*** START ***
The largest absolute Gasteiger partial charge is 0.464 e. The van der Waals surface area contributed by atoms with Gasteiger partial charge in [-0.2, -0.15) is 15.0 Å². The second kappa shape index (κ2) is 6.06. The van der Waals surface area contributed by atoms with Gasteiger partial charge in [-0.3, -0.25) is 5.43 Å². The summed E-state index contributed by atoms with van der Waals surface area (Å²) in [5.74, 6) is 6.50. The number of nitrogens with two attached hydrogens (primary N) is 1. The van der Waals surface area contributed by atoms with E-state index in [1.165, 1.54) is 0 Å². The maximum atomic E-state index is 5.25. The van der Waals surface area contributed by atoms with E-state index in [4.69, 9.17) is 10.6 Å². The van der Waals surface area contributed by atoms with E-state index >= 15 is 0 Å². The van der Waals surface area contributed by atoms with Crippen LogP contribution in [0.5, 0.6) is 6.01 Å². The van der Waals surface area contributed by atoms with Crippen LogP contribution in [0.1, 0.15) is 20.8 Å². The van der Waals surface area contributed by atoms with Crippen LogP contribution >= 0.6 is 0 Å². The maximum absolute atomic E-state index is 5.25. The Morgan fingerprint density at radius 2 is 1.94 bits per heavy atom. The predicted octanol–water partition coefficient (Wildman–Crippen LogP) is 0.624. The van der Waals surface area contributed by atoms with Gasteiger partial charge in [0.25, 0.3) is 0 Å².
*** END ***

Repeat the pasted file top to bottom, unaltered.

The largest absolute Gasteiger partial charge is 0.464 e. The van der Waals surface area contributed by atoms with Gasteiger partial charge in [-0.2, -0.15) is 15.0 Å². The second kappa shape index (κ2) is 6.06. The van der Waals surface area contributed by atoms with Gasteiger partial charge in [-0.3, -0.25) is 5.43 Å². The summed E-state index contributed by atoms with van der Waals surface area (Å²) in [5.74, 6) is 6.50. The number of nitrogens with two attached hydrogens (primary N) is 1. The van der Waals surface area contributed by atoms with E-state index in [1.165, 1.54) is 0 Å². The maximum atomic E-state index is 5.25. The van der Waals surface area contributed by atoms with E-state index in [4.69, 9.17) is 10.6 Å². The van der Waals surface area contributed by atoms with E-state index >= 15 is 0 Å². The van der Waals surface area contributed by atoms with Crippen LogP contribution in [0.5, 0.6) is 6.01 Å². The van der Waals surface area contributed by atoms with Crippen LogP contribution in [0.1, 0.15) is 20.8 Å². The van der Waals surface area contributed by atoms with Crippen LogP contribution >= 0.6 is 0 Å². The maximum absolute atomic E-state index is 5.25. The Morgan fingerprint density at radius 2 is 1.94 bits per heavy atom. The predicted octanol–water partition coefficient (Wildman–Crippen LogP) is 0.624. The van der Waals surface area contributed by atoms with Gasteiger partial charge in [0.25, 0.3) is 0 Å².